Japanese authorities wants 50% of transactions to be made in a new Stablecoin by 2025
Tokyo authorities revealed plans to ensure that 50% of all payments in the Japanese capital would be made using a new stablecoin by 2025, Cryptonews’s Alper reports.
“Per Nikkei, the city is banking on the fact that it already has a large range of infrastructure in place and is looking to roll out the new token in pilot zones possibly as early as January or February next year. The city says it wants to target overseas travelers during the forthcoming Tokyo Olympics, to be held in the city in summer next year.
Authorities say that they will look to offer stablecoin payouts to companies and citizens who contribute to environmentally friendly activities and programs. Companies and individuals involved in staggered work hours or smart commuting projects could receive payouts, for example, as could stores that cut down on plastic bags”, the article explains.
Japan authorities are trying to reduce cash payments, as four out of five purchases are still made with cash in Japan. The central government has committed to digitizing 40% of all monetary transactions by 2025, but Tokyo is trying to go a step further with its new stablecoin.
The token would be named Tokyo YUA Coin, and “could be used to replace existing forms of cashless payment in the capital – and may be used on a pilot basis on a number of transport lines.Meanwhile, as reported, in South Korea, Seoul’s sometimes-confusing two-tiered policy on blockchain and cryptocurrency-related matters has resulted in the exponential growth of a very particular kind of stablecoin – local authority-run ventures, pegged to the Korean won and aimed at boosting small business. Many local authorities claim they have been overwhelmed by the initial response”, Alper’s article concludes.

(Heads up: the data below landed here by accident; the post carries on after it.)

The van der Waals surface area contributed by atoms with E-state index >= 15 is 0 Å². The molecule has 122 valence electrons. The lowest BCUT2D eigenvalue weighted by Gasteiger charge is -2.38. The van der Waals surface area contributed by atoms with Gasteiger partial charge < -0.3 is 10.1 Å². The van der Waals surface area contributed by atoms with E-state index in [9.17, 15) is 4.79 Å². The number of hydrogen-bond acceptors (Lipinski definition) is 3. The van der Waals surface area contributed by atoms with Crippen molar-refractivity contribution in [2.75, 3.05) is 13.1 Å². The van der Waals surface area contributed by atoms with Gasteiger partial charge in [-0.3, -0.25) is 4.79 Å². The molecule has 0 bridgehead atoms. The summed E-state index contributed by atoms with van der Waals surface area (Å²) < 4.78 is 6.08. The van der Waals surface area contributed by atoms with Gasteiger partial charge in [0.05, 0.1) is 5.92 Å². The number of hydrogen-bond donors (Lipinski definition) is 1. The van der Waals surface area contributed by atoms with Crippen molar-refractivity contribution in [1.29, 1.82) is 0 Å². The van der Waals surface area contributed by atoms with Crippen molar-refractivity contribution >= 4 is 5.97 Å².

Sovereign Powers Could Be Key to Mass Crypto Adoption
We report the following contribution by Ryan Zurrer, founder of Dialectic, a Swiss-based crypto-asset firm focused on on-chain opportunities, on how nation-states could be the main driver for mass crypto adoption over the next year.
“Nation-states made a more substantive impact this year than the ten previous years of crypto combined. China’s statist approach, in particular, may prove to be a catalyst to the still elusive “mass adoption of crypto.”
In the US, the SEC made headlines with several high-profile enforcements including EOS, Telegram, and kin, while federal lawmakers made their presence felt regarding Facebook’s Libra. FINCEN’s KYC/AML guidance factored prominently, and token sales and SAFT rounds slowed in 2019, driving much of the fundraising activity towards exchange platforms, causing a short blip of popularity in IEOs.
Regulatory action may have caused deal flow to slow, U.S. entrepreneurs and investors say, even if Silicon Valley will continue to produce some of the most compelling innovation in blockchain. As the industry moves forward into bitcoin’s second decade, there will continue to be high-drama friction as we try to reconcile crypto-anarchist ideals of pseudonymous participation with long-standing regulations around securities, KYC/AML and money-transmission laws.
We saw cross-border collaboration around the FATF enforcement recommendations, calling for exchanges to share customer information. But it remains to be seen whether this mandate will affect exchange activity or if it will drive a renaissance in decentralized exchange volume in 2020.
During the first three quarters, we saw China step forward and embrace blockchain technologies. The People’s Bank of China announced plans for a national sovereign digital currency, the DCEP. Industry observers and PBoC’s development team expect it to launch in 2020. President Xi Jinping’s comments regarding China’s desire to lead in blockchain technology were almost certainly strategically timed on the back of the Facebook hearings.